On February 2, 2016, The Detroit Police Athletic League announced the development of its new headquarters and youth sports facility at the old Tiger Stadium site at Michigan and Trumbull Avenues in Corktown, and will break ground there in early April. The new PAL facility will be an L-shaped building that will line the Cochrane and Michigan Avenue sides of the site, leaving the historic playing field open. PAL intends to install a synthetic surface at the site rather than maintain natural grass there, as artificial turf is cheaper to maintain and more adaptable for a multi-sport facility that will see daily use. Opposite the PAL facility across the playing field, a $37-million mixed-use development, The Corner, by Larson Realty is expected to break ground later this year. It will create residential, retail and commercial space along the Trumbull and Michigan Avenue sides of the property. Together these two projects will completely redevelop the 10-acre site of the old Tiger Stadium.[8]

Architecture[edit]

The historic, now-abandoned Michigan Central Station in Corktown.

The original buildings in Corktown are Federal-style detached homes and rowhouses built by Irish settlers. A worker's row house circa 1840 is located on Sixth Street and is one of the oldest existing structures in the city of Detroit.[3] In later years, modestly sized Victorian townhouses with Italianate, Gothic, and Queen Anne elements were constructed in the district.[4]

Education[edit]

Residents are zoned to Detroit Public Schools. Residents are zoned to Owen at Pelham and King High School.[9][10][11]

The Roman Catholic Archdiocese of Detroit operates the Most Holy Trinity School in Corktown. It is one of the four remaining Catholic grade schools in the city.[12]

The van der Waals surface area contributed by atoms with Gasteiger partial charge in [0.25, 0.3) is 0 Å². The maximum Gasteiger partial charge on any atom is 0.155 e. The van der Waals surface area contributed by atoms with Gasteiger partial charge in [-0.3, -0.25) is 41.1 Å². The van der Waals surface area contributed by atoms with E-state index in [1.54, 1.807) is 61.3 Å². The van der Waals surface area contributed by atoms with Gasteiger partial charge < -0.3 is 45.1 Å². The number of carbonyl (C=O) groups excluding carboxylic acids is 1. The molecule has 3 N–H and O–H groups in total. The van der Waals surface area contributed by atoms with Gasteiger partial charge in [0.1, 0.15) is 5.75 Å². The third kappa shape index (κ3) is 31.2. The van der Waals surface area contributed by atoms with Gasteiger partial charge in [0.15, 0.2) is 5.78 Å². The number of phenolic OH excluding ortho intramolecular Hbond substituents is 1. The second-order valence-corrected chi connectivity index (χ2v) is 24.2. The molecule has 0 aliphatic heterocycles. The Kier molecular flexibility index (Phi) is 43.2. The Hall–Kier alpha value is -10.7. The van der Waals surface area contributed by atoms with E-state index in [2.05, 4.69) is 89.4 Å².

Notable residents[edit]

See also[edit]

References[edit]

  1. ^ a b c Staff (2007-01-23). "National Register Information System". National Register of Historic Places. National Park Service. 
  2. ^ "Corktown". 
  3. ^ a b c d e f "Greater Corktown Development Corporation". Archived from the original on 2010-12-03. 
  4. ^ a b Corktown Historic District, National Park Service, retrieved 8/6/09
  5. ^ a b c d Armando Delicato, Julie Demery, Detroit's Corktown, Arcadia Publishing, 2007, ISBN 0-7385-5155-4
  6. ^ "Construction Underway On New Quicken Loans Technology Center"
  7. ^ Dan Gilbert unveils new Quicken Loans computer center, Detroit Free Press, 30 June 2015
  8. ^ "Detroit PAL to use artificial turf at stadium site". 
  9. ^ "Interactive Map". Greater Corktown Development Corp Retrieved on April 24, 2009.
  10. ^ "Owen MS Attendance Area." Detroit Public Schools. Retrieved on April 24, 2009.
  11. ^ "M. L. King HS Attendance Area." Detroit Public Schools. Retrieved on April 24, 2009.
  12. ^ "Detroit area's Catholic schools shrink, but tradition endures"(Archive). Detroit Free Press. February 1, 2013. Retrieved on September 13, 2014.
  13. ^ "Detroit City Council Biography." Sheila Cockrel. Retrieved on April 25, 2009.

External links[edit]